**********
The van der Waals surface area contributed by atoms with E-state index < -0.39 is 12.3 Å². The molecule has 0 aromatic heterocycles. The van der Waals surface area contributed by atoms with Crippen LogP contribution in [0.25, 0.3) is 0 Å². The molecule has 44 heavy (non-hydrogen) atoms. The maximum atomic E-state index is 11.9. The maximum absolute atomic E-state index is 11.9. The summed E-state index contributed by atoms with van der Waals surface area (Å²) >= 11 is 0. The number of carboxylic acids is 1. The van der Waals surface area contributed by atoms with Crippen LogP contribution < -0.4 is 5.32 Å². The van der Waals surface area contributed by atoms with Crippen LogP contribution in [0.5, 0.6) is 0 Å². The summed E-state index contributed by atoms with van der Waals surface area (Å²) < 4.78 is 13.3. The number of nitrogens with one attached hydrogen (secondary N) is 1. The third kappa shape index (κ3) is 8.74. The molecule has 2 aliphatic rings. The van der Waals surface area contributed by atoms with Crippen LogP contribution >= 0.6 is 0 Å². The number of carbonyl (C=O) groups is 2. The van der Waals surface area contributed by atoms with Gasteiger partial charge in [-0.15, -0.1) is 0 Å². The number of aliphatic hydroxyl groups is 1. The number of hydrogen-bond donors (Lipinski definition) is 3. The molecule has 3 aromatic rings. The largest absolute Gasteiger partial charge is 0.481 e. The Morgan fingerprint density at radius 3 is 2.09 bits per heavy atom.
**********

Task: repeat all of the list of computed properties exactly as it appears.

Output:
The van der Waals surface area contributed by atoms with E-state index < -0.39 is 12.3 Å². The molecule has 0 aromatic heterocycles. The van der Waals surface area contributed by atoms with Crippen LogP contribution in [0.25, 0.3) is 0 Å². The molecule has 44 heavy (non-hydrogen) atoms. The maximum atomic E-state index is 11.9. The maximum absolute atomic E-state index is 11.9. The summed E-state index contributed by atoms with van der Waals surface area (Å²) >= 11 is 0. The number of carboxylic acids is 1. The van der Waals surface area contributed by atoms with Crippen LogP contribution < -0.4 is 5.32 Å². The van der Waals surface area contributed by atoms with Crippen LogP contribution in [0.5, 0.6) is 0 Å². The summed E-state index contributed by atoms with van der Waals surface area (Å²) < 4.78 is 13.3. The number of nitrogens with one attached hydrogen (secondary N) is 1. The third kappa shape index (κ3) is 8.74. The molecule has 2 aliphatic rings. The van der Waals surface area contributed by atoms with Crippen LogP contribution >= 0.6 is 0 Å². The number of carbonyl (C=O) groups is 2. The van der Waals surface area contributed by atoms with Gasteiger partial charge in [-0.15, -0.1) is 0 Å². The number of aliphatic hydroxyl groups is 1. The number of hydrogen-bond donors (Lipinski definition) is 3. The molecule has 3 aromatic rings. The largest absolute Gasteiger partial charge is 0.481 e. The Morgan fingerprint density at radius 3 is 2.09 bits per heavy atom.